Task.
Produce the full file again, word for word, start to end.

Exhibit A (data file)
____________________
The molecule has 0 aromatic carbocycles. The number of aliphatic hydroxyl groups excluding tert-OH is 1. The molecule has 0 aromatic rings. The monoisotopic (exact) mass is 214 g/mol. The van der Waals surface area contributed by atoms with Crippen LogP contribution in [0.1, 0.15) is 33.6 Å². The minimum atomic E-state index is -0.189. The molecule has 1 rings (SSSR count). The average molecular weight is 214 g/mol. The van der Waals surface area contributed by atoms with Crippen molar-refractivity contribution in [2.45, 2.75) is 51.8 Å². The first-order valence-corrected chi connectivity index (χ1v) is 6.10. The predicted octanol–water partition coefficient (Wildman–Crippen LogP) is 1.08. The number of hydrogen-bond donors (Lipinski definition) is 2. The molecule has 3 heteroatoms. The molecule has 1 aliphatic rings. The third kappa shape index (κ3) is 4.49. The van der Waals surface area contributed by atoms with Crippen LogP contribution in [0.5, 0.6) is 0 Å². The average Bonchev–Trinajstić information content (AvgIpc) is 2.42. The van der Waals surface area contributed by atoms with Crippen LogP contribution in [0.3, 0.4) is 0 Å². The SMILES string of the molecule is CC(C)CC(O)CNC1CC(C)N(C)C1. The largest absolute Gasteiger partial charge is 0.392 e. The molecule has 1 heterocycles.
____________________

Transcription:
The molecule has 0 aromatic carbocycles. The number of aliphatic hydroxyl groups excluding tert-OH is 1. The molecule has 0 aromatic rings. The monoisotopic (exact) mass is 214 g/mol. The van der Waals surface area contributed by atoms with Crippen LogP contribution in [0.1, 0.15) is 33.6 Å². The minimum atomic E-state index is -0.189. The molecule has 1 rings (SSSR count). The average molecular weight is 214 g/mol. The van der Waals surface area contributed by atoms with Crippen molar-refractivity contribution in [2.45, 2.75) is 51.8 Å². The first-order valence-corrected chi connectivity index (χ1v) is 6.10. The predicted octanol–water partition coefficient (Wildman–Crippen LogP) is 1.08. The number of hydrogen-bond donors (Lipinski definition) is 2. The molecule has 3 heteroatoms. The molecule has 1 aliphatic rings. The third kappa shape index (κ3) is 4.49. The van der Waals surface area contributed by atoms with Crippen LogP contribution in [0.5, 0.6) is 0 Å². The average Bonchev–Trinajstić information content (AvgIpc) is 2.42. The van der Waals surface area contributed by atoms with Crippen LogP contribution in [0.3, 0.4) is 0 Å². The SMILES string of the molecule is CC(C)CC(O)CNC1CC(C)N(C)C1. The largest absolute Gasteiger partial charge is 0.392 e. The molecule has 1 heterocycles.